Clinical report - Sport-related concussion in children and adolescents

Mark E. Halstead, Kevin D. Walter, Teri M. McCambridge, Holly J. Benjamin, Joel S. Brenner, Charles T. Cappetta, Rebecca A. Demorest, Andrew J.M. Gregory, Chris G. Koutures, Cynthia R. LaBella, Stephanie S. Martin, Amanda K. Weiss-Kelly

Research output: Contribution to journalReview articlepeer-review

524 Scopus citations


Sport-related concussion is a "hot topic" in the media and in medicine. It is a common injury that is likely underreported by pediatric and adolescent athletes. Football has the highest incidence of concussion, but girls have higher concussion rates than boys do in similar sports. A clear understanding of the definition, signs, and symptoms of concussion is necessary to recognize it and rule out more severe intracranial injury. Concussion can cause symptoms that interfere with school, social and family relationships, and participation in sports. Recognition and education are paramount, because although proper equipment, sport technique, and adherence to rules of the sport may decrease the incidence or severity of concussions, nothing has been shown to prevent them. Appropriate management is essential for reducing the risk of long-term symptoms and complications. Cognitive and physical rest is the mainstay of management after diagnosis, and neuropsychological testing is a helpful tool in the management of concussion. Return to sport should be accomplished by using a progressive exercise program while evaluating for any return of signs or symptoms. This report serves as a basis for understanding the diagnosis and management of concussion in children and adolescent athletes.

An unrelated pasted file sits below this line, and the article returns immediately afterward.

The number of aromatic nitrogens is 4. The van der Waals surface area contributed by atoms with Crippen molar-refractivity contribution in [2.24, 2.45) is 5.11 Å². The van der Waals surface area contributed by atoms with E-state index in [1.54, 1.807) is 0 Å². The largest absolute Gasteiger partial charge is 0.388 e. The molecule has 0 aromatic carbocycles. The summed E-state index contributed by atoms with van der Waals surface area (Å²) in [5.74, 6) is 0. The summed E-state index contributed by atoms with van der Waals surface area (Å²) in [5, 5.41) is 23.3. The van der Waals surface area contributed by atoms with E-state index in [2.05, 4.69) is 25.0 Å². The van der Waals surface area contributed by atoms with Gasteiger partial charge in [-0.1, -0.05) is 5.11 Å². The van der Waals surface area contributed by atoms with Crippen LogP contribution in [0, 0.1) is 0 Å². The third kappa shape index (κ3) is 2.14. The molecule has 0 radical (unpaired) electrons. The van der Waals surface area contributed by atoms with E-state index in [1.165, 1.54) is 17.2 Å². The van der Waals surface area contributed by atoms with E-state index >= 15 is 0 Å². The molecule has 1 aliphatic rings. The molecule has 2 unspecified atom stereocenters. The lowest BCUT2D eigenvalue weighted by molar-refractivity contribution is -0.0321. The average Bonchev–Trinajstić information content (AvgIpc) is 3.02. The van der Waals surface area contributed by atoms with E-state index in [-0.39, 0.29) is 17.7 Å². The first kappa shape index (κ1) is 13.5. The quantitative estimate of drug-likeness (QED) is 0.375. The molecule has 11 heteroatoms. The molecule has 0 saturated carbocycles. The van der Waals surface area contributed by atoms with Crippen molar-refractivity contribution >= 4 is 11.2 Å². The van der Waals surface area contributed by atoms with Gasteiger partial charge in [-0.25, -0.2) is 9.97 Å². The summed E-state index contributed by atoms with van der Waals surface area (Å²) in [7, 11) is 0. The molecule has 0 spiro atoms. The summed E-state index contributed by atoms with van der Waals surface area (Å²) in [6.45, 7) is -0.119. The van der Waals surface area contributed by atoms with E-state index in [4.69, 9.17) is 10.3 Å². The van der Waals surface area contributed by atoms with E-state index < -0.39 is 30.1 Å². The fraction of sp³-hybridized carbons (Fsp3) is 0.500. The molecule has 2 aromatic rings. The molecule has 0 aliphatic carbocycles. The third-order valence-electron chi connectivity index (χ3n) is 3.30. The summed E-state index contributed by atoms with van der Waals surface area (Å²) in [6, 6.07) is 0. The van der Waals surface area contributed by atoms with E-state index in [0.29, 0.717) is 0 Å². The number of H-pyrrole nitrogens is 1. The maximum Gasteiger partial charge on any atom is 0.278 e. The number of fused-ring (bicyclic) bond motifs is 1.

Original languageEnglish
Pages (from-to)597-615
Number of pages19
Issue number3
StatePublished - Sep 2010


  • Athletes
  • Concussion
  • Head injury
  • Mild traumatic brain injury
  • Postconcussion syndrome
  • Return to play
  • Second-impact syndrome
  • Sports


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